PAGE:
Date: Thu, 13 Oct 94 18:31:24 PDT From: tlopez at armon.com Subject: Homebrew shop in Tel-Aviv Does anyone knows of a homebrew shop in Tel-Aviv, Israel?? Thanks, Tito - ------------------------------------- Name: Tito E-mail: tlopez at armon.com Phone: (805) 965-0859 Fax: (805) 965-5689 OnSite ... Your Network Point of View - ------------------------------------- Return to table of contents
Date: 14 Oct 94 11:31:48 EDT From: "William F. Cook" <71533.2750 at compuserve.com> Subject: Flames for the Flame In #1551, Steve Ellwood writes: >Hello...is there anyone left out there who is actually still interested in >what Jim-Bob Seersucker thinks about the internal policies and management >decisions at UPS?! I mean the HBD has become a forum for any "puke" to >either bash people who actually have valid brewing questions (although maybe >not in the eyes of the wolves lurking the Internet), or spew there opinions >(quite annoying) over, and over, and over adnauseam. (By-the-by this is my >first post)...[cut]...Furthermore, what would make me absolutely ecstatic >(as if anyone gives a sh*t) is if every message didn't end with the banner >"Hoppy Brewing." Well, if there ever was an example of "spewing" and opinion, this is it. I believe I started the thread because I genuinely wanted to know what the law was. I am sincerely thankfull to all those who replied, even to those who provided dubious information, and especially to those who have provided the corrections. Hoppy Brewing to short_fuse at unimpressive.first_post.com, and no, I don't give a sh*t. Return to table of contents
Date: Fri, 14 Oct 1994 08:28:53 -0400 From: BTcirc at aol.com Subject: BT goes second class BT is happy to announce that effective the September/October issue, we have second class mailing privileges (permit pending). This should speed delivery to subscribers; our first experience with second-class mailing suggests it travels as fast or almost as fast as first class mail. Contact the circulation manager at btcirc at aol.com if you have any questions about your subscription. Return to table of contents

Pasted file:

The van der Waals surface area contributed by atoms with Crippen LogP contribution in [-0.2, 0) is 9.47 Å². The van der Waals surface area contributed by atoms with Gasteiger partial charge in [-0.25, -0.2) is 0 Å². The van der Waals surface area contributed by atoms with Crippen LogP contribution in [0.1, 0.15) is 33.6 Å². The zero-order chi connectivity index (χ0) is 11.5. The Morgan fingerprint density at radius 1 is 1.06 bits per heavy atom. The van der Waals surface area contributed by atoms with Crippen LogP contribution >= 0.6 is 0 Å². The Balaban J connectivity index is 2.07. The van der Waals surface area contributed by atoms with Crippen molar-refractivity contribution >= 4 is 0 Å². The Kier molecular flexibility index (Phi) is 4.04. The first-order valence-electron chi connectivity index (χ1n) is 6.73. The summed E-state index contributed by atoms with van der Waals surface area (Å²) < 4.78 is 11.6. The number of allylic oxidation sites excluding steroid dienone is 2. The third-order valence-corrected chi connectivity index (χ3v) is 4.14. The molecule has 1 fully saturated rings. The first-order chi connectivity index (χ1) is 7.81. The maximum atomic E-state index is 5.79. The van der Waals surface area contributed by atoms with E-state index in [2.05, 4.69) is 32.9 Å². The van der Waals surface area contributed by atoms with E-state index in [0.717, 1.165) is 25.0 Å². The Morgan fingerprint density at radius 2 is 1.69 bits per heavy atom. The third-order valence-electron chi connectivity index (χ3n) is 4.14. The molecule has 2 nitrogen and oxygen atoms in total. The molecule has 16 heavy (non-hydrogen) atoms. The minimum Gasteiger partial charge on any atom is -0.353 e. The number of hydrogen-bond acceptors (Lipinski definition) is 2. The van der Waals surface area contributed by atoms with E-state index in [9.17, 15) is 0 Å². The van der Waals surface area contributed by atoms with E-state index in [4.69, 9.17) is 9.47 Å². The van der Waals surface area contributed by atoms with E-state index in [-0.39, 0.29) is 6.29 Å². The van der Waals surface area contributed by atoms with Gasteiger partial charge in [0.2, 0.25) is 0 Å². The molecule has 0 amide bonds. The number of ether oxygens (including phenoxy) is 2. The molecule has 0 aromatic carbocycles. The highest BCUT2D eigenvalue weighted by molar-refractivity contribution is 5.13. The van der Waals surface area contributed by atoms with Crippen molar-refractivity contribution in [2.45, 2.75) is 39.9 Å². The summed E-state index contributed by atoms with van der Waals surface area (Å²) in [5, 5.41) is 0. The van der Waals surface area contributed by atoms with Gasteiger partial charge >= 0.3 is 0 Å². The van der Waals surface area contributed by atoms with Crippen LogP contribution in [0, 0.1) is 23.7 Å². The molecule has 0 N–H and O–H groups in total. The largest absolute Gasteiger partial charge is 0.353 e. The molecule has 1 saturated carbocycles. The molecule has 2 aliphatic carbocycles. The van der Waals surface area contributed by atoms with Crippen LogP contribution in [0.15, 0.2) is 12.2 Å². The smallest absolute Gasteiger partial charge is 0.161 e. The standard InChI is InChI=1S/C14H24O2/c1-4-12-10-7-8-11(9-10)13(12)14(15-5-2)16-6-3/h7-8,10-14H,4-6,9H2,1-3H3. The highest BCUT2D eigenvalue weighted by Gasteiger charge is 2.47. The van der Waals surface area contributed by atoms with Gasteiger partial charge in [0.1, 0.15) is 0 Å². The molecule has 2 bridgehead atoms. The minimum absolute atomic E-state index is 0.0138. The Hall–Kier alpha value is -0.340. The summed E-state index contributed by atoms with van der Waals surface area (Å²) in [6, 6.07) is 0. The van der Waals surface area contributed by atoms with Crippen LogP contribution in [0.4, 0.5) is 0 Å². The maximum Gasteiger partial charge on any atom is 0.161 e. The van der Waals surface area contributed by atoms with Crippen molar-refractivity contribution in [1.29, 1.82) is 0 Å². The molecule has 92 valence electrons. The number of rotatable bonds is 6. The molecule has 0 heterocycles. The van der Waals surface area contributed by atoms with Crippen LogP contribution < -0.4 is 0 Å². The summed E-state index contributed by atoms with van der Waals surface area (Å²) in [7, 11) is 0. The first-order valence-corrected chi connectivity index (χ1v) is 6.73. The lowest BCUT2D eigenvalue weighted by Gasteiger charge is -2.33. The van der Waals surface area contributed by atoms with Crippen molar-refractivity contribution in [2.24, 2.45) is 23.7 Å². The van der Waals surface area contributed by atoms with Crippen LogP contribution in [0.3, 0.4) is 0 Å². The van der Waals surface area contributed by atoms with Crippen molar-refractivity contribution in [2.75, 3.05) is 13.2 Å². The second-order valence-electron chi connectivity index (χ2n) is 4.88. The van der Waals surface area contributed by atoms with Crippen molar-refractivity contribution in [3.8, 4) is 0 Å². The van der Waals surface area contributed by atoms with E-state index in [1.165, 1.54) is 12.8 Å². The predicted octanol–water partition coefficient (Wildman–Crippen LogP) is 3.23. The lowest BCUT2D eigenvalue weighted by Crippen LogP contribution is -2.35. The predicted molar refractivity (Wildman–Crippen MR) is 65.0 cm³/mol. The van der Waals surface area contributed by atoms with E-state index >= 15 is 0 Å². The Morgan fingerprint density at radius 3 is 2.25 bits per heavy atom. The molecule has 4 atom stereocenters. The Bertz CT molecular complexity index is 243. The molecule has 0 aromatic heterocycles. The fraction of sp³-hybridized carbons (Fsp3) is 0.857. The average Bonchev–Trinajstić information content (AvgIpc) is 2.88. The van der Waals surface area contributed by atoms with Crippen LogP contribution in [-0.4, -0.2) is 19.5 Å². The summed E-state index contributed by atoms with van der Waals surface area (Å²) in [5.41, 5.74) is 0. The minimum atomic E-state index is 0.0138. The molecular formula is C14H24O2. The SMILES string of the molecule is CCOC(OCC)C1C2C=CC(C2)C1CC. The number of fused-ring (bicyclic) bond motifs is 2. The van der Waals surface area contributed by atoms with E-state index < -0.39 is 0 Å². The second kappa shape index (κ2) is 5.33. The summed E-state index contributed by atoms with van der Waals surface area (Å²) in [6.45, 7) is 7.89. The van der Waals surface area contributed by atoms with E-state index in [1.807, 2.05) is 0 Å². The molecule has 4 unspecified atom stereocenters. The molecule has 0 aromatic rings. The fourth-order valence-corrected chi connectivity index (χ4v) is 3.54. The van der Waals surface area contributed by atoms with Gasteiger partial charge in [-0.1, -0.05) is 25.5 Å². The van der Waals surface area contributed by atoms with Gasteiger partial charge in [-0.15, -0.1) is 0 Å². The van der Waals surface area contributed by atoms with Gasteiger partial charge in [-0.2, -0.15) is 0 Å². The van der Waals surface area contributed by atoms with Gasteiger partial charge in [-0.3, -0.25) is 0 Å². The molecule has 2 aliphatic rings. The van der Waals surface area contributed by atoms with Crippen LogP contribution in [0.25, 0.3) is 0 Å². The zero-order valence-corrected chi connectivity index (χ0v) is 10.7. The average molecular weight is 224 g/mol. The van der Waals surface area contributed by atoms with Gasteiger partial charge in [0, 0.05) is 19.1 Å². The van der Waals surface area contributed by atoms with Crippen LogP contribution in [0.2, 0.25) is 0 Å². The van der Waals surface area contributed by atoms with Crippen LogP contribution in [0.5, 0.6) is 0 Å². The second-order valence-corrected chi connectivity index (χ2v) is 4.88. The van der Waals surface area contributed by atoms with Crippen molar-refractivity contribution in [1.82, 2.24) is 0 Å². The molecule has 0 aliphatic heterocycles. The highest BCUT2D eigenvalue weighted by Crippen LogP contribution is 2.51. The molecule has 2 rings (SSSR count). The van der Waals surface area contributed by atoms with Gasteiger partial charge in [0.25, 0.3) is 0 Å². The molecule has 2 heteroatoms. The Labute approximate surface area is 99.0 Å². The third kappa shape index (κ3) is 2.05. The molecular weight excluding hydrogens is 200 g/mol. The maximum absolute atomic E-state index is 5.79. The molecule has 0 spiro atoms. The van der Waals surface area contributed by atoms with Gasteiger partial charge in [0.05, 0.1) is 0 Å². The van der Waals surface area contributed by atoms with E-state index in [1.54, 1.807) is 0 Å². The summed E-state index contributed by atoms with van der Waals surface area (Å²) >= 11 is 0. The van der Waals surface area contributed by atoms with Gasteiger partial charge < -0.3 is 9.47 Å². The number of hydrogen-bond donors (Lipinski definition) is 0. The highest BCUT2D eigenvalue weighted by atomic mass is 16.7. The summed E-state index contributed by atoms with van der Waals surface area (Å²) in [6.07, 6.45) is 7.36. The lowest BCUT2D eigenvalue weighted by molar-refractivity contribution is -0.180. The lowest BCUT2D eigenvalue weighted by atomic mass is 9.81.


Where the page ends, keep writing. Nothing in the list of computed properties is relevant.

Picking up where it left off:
Date: 14 Oct 1994 08:43:43 U From: "Palmer.John" <palmer at ssdgwy.mdc.com> Subject: Generating AAU Tables Hi Group, Over the past couple days, I have been pondering my most common brewing problem. How much hops to use. I rarely brew from a published recipe; I figure my grain bill, estimate an OG, and then plan a hops schedule. Trouble is, Hop utilization is influenced by the wort gravity. And, that gravity is dependant on the Mash. Now that I am brewing outside, it is not convenient to run back into the house with my OG reading and run my Excel spreadsheet to check the effect of a different OG than my estimate for each hop addition. So, what I did was to work the IBU equation so that it generated a table of IBUs versus Gravity to point to an AAU level (amt x ounces). This way I can stick this chart to the wall, take my hydrometer reading as I begin the boil (correcting for temp, of course), and check on the amount of hops I am adding to arrive at my target IBUs for that addition. The equation is AAU = IBU x OG x (V/Util x .75) where OG is the Adjusted Gravity (if > 1.050), V is the boil volume, Util is the % util for your boil time and .75 is the oz/gal conversion factor. By the way, Use your own favorite utilization numbers. In this example, for 60 minutes, I used 26%. YMMV. You should note that the chart is for a specific Volume and Boil Time. Here is an example: AAU Table for 60 min Boil of 10 Gal (26% utilization) IBUs <- OG -> 1.046 1.048 1.050 1.052 1.054 1.056 1.058 54 27.7 27.7 27.7 28.0 28.2 28.5 28.8 52 26.7 26.7 26.7 26.9 27.2 27.5 27.7 50 25.6 25.6 25.6 25.9 26.2 26.4 26.7 48 24.6 24.6 24.6 24.9 25.1 25.4 25.6 46 23.6 23.6 23.6 23.8 24.1 24.3 24.5 BTW, I realize that the 44 22.6 22.6 22.6 22.8 23.0 23.2 23.5 tenths are not statistically 42 21.5 21.5 21.5 21.8 22.0 22.2 22.4 significant, I included them 40 20.5 20.5 20.5 20.7 20.9 21.1 21.3 for indicating (high/low). 38 19.5 19.5 19.5 19.7 19.9 20.1 20.3 36 18.5 18.5 18.5 18.6 18.8 19.0 19.2 34 17.4 17.4 17.4 17.6 17.8 18.0 18.1 32 16.4 16.4 16.4 16.6 16.7 16.9 17.1 30 15.4 15.4 15.4 15.5 15.7 15.8 16.0 28 14.4 14.4 14.4 14.5 14.6 14.8 14.9 26 13.3 13.3 13.3 13.5 13.6 13.7 13.9 I have generated several such tables for my own use. Different boil times (ie utils) and either 5 or 10 Gallons. I could use the same table scheme to generate an Ounces versus % Alphas table, freeing me entirely from electronic bondage in the brewery. (irony) -John Palmer MDA-SSD M&P palmer at ssdgwy.mdc.com "I'm an Engineer, Captain, I canna help myself!" - Scotty Return to table of contents